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A tribute to sacrifice

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My heartfelt thanks go out to the organizers of last week’s simple but from all reports impressive honouring ceremony held at the Peace Memorial Hall. Thanks on a personal level, since I was one of the persons chosen to be honoured. But more importantly, thanks for the gesture, for the effort and the example of showing appreciation for citizens who have in one way or another contributed to national socio-political and cultural development. {{more}}

It was a pity that I could not be present, being on banana duty in Guyana, but I was certainly there in spirit with my co-honourees – the venerable Oscar Allen, veteran trade unionist and activist Caspar London, farmer and community activist Solomon Butler, the dedicated NGO worker Cecil Ryan and outstanding cultural artiste Nzimbu Brown – just as much as the late Earlene Horne, also honoured, was undoubtedly with the gathering.

Honouring of persons who have contributed to national life has really gained momentum over the past decade or so. It was one positive aspect of our development amidst so much that is negative. Yet it is also a process and an engagement that should be handled with maturity and responsibility if we are to preserve its credibility and validity. There must be clear criteria and different levels, reflecting the variety in scope and depth of contributions. Even in the awarding of colonial, and now in some Caribbean countries national honours, this is recognized by having different kinds of awards.

Which brings us inevitably to the issue of national awards versus the colonial Queen’s Honours. It is a debate that has been raging for more than three decades and one in which this writer has been an active participant. There are, however, several practical difficulties which have hindered a resolution of matter. Discussions on constitutional reform have revealed that the “hanging on to the Queen’s gown” is now a minority view among us, so why then do we still have Queen’s Honours? Why would a “progressive” Ralph Gonsalves-led government continue to nominate persons for Queen’s Honours? Is it going against its “progressive” credentials? And are those who accept the awards merely persons who wish to hold on to colonial relics?

To view the situation in such a manner is to take a simplistic view of a much more complex matter. For reasons of both a subjective and objective nature, in spite of establishing a committee on national awards, our country has failed thus far to agree on a clear policy or process for honouring outstanding citizens. Even the present government seems somewhat unclear or uncertain as how to proceed.

The crux of the problem, as I see it, is in acceptability and credibility of such awards. Anyone, any group, can make awards to any citizens, on whatever grounds they deem fit. That does not automatically win acceptability either at a community or national level. Those of us who have ranted and raved against the Queen’s honours nevertheless have to face up to the reality that it is a system which, for good reason or bad, has credibility, throughout the commonwealth at least.

A person so honoured has the satisfaction of knowing that the honour is not just confined to our shores. Of course the ridiculous notion of “British Empire” makes it a difficult burden to carry in today’s world, but I venture to think that it is not the “British Empire” bit in which people derive satisfaction as the recognition by what they consider to be reputable standards.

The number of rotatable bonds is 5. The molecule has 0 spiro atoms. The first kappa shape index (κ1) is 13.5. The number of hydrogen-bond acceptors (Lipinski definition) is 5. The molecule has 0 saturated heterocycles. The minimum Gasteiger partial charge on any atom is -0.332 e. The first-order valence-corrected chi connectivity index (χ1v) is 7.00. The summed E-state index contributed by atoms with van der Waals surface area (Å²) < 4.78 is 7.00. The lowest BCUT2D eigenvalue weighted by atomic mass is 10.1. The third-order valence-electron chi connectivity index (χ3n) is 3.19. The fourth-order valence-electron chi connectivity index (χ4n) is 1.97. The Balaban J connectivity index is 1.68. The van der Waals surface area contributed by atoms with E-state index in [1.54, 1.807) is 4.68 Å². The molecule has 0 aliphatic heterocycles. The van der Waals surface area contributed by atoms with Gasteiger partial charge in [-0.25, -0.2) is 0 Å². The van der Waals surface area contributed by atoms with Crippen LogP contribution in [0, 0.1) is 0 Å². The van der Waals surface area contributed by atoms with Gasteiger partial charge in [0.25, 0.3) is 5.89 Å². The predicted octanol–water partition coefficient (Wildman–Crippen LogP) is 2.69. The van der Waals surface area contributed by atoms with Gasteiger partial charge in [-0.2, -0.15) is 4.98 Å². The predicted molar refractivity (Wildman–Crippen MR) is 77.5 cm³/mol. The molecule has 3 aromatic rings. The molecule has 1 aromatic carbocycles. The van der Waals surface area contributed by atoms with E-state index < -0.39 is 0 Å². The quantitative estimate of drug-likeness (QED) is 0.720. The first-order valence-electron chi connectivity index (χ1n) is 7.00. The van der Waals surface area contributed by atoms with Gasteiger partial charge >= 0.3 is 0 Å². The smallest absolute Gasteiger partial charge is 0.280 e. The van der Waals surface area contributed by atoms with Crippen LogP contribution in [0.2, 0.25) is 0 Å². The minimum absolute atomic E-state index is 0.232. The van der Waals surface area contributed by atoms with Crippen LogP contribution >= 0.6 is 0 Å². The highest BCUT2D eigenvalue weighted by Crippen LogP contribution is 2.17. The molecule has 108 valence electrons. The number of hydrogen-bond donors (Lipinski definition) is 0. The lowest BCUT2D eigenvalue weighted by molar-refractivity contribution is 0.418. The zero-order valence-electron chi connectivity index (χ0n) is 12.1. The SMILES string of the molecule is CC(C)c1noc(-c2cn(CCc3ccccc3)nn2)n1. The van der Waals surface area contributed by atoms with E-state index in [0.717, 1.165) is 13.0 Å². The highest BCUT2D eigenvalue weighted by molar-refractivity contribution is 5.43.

Merely replacing these by our own awards – call them Chatoyer, or a-la-Bassy, Breadfruit, awards – narrows the scope of such recognition. That is why, along with constitutional reform to replace the monarchy, I believe that the solution lies in a system of CARICOM Awards, a system which enables honourees to be recognized beyond the conferences of our own territorial space, and where one can be looked upon as an outstanding contributor to Caribbean development. Yet, there are the perennial problems of CARICOM procrastination on implementation, the process could be dragged out indefinitely.

Back, in conclusion, to where I started with the honourees of last week. What makes the gesture particularly pleasing is the recognition by one’s peers. It is recognition when one considers the tremendous contributions, which is well-deserved. But it has come at a heavy price, taken a heavy toll on the lives of those persons. SACRIFICE has been the guiding principle all along, eschewing personal gain or glory for the benefit of the community and society. There are some who cannot, will not accept contributions emanating from amongst our people, who consider that only certain persons of a particular social standing, educational background, or wealth, can be recognized nationally. Yet, whatever one’s views, it is hard to match the impressive achievement in terms of building national consciousness, that collectively the awardees have among them.

It is also a tribute to the national progressive movement of the past 30-odd years to which all those persons have contributed significantly. But in the words of Oscar Allen, much more needs to be done; we have to challenge the structures, the ideas that breed oppression and subjection. The struggle is far from over but foundations have been laid. We need to build on these.